With that in mind, I'd like to state that Mr. Schwarzenegger needs to restudy his history, because his comparison to Kristallnacht was grossly inaccurate and utterly preposterous. For those who are unaware, Kristallnacht was the far-reaching destruction of thousands of Jewish businesses across Germany, resulting in the kidnapping of tens of thousands of Jews who were deported to concentration camps. Whereas during this week's traitorous activities, no one was carted off to concentration camps. No one lost their families, their livelihoods, or their property.

Please don't misunderstand, the traitors who broke into our Capitol are the wicked scum of the earth, but the events of this week and the events of Kristallnacht are so far apart that their comparison is beyond ludicrous. The actions of this week's traitors were shameful, but so were Mr. Schwarzenegger's comparisons to the Nazis. Therefore, in keeping with Godwin's Law, Mr. Schwarzenegger loses this debate.

Mr. Schwarzenegger may be correct in his assessment of Trump as a "failed leader," but then again - I seem to recall that Schwarzenegger's tenure as governor ended with him as as a "failed leader." Perhaps it takes one to know one, but either way - I'll end with this: Go home, Arnold. Your relevance in public politics is over.

An Open Letter to President Trump

Starting from one month before the election, I had made a personal vow to abstain from weighing in on the election - regardless of the outcome. Oh sure, I took potshots and anti-maskers and COVID-deniers, but for the most part I tried to say nothing about the actual election. However, in light of the anarchy that took place today in Washington DC, I think it's time to break my silence. And with that in mind, here goes:

 

Dear President Trump,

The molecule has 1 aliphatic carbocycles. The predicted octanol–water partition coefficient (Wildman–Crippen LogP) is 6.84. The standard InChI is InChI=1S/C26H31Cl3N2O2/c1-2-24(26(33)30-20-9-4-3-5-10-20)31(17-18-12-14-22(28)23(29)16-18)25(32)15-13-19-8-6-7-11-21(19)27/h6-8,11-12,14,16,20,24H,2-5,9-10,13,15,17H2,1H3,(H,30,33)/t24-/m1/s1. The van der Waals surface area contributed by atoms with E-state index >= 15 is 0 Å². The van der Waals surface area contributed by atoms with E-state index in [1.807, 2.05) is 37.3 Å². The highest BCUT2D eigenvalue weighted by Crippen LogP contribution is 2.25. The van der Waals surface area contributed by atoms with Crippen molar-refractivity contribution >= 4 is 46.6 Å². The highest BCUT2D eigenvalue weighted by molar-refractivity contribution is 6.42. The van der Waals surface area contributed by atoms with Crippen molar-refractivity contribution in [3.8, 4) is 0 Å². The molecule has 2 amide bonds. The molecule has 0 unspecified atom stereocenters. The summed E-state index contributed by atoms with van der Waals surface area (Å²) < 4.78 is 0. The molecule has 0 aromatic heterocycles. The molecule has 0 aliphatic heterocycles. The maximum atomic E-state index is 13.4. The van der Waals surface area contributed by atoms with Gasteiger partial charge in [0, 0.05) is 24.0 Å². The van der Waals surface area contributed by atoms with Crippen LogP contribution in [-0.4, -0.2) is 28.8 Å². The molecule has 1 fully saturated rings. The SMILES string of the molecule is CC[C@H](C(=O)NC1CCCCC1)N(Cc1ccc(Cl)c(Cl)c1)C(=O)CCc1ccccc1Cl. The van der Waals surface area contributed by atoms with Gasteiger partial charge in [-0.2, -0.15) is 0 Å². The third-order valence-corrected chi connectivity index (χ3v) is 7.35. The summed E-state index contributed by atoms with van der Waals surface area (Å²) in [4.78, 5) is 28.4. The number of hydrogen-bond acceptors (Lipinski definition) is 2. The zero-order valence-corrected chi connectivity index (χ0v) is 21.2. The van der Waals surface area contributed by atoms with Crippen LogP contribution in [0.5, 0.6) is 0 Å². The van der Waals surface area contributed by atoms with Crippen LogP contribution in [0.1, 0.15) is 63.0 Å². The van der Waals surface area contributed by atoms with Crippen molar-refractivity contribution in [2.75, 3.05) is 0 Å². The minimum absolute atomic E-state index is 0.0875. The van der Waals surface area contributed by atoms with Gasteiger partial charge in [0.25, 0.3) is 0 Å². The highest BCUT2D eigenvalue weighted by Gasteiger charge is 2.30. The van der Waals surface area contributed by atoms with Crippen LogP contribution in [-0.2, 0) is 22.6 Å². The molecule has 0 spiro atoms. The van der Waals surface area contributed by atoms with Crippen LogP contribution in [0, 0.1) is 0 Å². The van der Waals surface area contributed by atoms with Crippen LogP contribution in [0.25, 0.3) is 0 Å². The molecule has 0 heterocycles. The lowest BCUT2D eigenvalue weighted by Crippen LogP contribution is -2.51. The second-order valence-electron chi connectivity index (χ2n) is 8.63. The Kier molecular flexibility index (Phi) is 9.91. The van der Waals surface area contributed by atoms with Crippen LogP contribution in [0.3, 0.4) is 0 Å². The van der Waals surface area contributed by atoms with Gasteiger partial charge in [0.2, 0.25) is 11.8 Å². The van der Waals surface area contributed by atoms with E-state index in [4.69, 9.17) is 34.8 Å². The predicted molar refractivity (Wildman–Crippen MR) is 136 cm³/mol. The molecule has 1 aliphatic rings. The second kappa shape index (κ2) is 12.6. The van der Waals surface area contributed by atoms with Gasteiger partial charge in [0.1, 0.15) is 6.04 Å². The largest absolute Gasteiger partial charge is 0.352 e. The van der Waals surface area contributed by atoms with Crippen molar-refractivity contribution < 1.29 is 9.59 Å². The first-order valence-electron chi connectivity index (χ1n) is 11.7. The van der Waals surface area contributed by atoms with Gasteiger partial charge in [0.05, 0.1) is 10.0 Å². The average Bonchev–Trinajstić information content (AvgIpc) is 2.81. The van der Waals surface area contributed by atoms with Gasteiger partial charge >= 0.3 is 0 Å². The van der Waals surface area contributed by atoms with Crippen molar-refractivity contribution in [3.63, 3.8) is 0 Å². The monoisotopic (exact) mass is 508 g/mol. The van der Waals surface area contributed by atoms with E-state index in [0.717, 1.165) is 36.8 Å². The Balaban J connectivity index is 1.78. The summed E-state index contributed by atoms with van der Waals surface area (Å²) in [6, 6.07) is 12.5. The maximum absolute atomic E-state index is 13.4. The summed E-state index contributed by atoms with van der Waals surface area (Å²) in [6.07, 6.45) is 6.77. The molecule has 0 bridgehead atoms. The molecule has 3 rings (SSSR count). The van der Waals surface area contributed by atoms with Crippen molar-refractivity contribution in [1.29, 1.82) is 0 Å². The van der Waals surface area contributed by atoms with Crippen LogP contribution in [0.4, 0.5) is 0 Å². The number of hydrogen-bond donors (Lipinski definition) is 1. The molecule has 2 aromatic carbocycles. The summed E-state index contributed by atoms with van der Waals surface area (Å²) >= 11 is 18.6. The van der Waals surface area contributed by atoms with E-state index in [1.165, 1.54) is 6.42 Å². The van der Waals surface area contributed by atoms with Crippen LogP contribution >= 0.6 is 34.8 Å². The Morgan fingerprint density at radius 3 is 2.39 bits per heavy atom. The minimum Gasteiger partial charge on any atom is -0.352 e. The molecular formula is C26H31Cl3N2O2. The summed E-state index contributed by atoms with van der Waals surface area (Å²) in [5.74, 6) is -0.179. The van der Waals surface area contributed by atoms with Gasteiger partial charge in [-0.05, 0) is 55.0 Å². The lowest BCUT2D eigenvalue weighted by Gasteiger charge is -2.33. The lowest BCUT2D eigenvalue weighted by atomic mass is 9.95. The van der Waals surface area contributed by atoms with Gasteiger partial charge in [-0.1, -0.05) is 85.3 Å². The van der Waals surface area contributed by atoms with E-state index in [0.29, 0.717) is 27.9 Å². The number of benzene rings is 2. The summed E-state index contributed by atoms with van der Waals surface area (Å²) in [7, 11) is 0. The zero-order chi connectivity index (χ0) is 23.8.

It's time for you to go. There was an election - and you lost. You filed protests - and you lost. You were given your days in court - and you lost.

You were given every opportunity to present concrete evidence to back your claims that the election was a fraud - and you have failed to do so.

You have spent several weeks fanning the flames of conspiracy theories that have ALL been debunked by multiple sources from both sides of the aisle, and now your reckless hubris has embarrassed our nation and endangered the lives of thousands of its citizens.

And so, I say again - just go.

It's over. You lost.

Please pull your head out of wherever it's been buried these past few weeks and go. And go quickly, before anyone else gets hurt.

 

Sincerely,

An American Veteran who solemnly swore to support and defend the Constitution of the United States against all enemies, both foreign and domestic.

 

 


NOTE: This post is largely based off of a message that I had posted on social media, to which I had attached the following image, which seemed apropos at the time.

chance_card_go_to_jail

Movie Review: Wonder Woman 1984

After months of sequestration due to the Wuhan/COVID19 Pandemic of 2020, my wife and I decided to catch a movie. Sadly, however, the feature that we chose to see was Wonder Woman 1984. I'll provide more details in a moment, but for now let me summarize my opinion of this motion picture: I would give it a C- for a grade, although on a scale of 1 to 10 I'd probably give this sorry cinematic offering a 3.

ww84-w-logo-rating

WARNING!!! SPOILERS AHEAD!!! (You have been warned.)

As I just mentioned, there are several major spoilers in this post, so quit reading if you haven't seen it. With that being said, here is my list of gripes from this thoroughly pedestrian movie: